I had a wonderful time working for about four or five different ones, and I got to interview everybody I’d ever wanted to interview, which included people like Douglas Adams, a lot of writers, a lot of filmmakers, some actors, some comedians—just people who I thought were interesting. Poets, even. You know, one of my favorite poets was an English performance artist poet named John Cooper Clarke, who is completely unknown in America and is pretty much unknown in England, unless you’re more or less exactly my age and have my interests. But, I got to do a 3,000 word interview with John Cooper Clarke.

So, that was enormously fun. And then slowly I found that I was getting very bored of that, ‘cause I’d done it for—you know, by the end of it I’d been interviewing people for probably about four or five years. And, I wandered into the mainstream for a little bit and did some mainstream journalism and then didn’t like mainstream journalism even more than I didn’t like interviewing. I quite liked the magazine interviews because I had 3,000 words and nobody would ever mess with what I wrote. I’d just write it, and they’d print it. And in newspapers, I’d go out and do an interview with somebody and think this person was really cool! And write an interview that said: This person is really cool! And when the interview was published it would sort of come out with a headline, you know, “The Most Boring Man in the World,” and the copyeditors would have gone, No, we need to jazz this up, or whatever, and I’d suddenly be going, I didn’t say that shit about those people. It was so weird.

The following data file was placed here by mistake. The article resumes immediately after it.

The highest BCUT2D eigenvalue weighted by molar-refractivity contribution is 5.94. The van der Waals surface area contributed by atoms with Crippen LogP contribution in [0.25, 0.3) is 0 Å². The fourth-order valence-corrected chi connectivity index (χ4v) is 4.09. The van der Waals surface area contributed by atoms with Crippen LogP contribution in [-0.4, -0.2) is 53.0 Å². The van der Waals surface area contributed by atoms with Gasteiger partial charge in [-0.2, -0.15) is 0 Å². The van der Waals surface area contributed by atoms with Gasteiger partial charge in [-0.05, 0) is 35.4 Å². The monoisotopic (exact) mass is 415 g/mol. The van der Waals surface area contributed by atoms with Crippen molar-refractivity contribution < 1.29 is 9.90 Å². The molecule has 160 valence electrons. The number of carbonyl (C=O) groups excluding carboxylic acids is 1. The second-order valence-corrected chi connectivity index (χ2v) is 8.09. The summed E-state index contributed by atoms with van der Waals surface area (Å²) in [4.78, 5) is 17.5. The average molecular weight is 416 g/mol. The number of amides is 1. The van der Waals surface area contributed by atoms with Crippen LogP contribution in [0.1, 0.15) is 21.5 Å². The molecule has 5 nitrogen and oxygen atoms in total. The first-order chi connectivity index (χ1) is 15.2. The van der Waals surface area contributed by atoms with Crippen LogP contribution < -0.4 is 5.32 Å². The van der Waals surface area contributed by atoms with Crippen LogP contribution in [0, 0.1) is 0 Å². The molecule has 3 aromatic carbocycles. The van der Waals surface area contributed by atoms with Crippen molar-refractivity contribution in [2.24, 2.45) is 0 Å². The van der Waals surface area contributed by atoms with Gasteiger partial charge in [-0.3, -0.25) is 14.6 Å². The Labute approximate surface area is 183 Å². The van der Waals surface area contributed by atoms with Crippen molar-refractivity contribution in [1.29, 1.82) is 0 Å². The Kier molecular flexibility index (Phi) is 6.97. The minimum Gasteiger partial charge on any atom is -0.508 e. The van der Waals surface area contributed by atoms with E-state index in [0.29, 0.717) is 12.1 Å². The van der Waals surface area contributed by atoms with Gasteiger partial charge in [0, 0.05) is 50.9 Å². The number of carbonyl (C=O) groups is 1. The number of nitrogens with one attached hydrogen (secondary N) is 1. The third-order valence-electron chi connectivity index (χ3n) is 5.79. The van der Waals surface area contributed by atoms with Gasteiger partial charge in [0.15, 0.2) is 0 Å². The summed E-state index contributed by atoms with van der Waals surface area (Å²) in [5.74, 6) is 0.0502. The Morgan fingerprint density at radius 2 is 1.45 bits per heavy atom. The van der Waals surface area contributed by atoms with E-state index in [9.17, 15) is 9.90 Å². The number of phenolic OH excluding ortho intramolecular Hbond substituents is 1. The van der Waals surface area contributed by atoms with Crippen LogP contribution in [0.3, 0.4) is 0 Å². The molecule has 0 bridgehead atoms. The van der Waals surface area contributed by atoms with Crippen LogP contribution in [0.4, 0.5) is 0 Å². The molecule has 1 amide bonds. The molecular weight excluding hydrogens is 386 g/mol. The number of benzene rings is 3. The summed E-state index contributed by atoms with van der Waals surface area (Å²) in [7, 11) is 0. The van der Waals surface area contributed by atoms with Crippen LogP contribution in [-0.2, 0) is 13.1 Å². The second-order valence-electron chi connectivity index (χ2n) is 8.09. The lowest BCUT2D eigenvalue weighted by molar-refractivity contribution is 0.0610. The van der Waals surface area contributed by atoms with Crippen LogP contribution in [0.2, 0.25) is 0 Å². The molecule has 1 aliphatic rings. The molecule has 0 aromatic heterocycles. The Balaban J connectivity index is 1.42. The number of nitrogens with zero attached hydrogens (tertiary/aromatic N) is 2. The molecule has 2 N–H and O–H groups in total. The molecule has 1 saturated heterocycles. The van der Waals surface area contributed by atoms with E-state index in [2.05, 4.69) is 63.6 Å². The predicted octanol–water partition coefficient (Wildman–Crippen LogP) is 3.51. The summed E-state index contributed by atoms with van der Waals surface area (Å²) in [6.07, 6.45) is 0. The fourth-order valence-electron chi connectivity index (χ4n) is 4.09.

And that happened to coincide with this sort of very gentle increase in the—you know, I’d really wanted to do comics at that point. I thought comics were just sort of the most interesting thing in the world, and the place in the world where the least amount of cool stuff had been done compared to the potential of what could have been done. I think my idea was very much that, you know, if I wrote a novel I’d be going on a shelf with 4,000 years of people writing novels. You know, you’re on the same shelf, you’re competing with Jane Austen and [James] Carroll, and you’re not really much competition. But, in comics, the medium had only been around 100 years, and, yes, there had been some amazing stuff, but there was so much stuff nobody had done. And I was completely free to just go off and have adventures, and that really was where Sandman came from.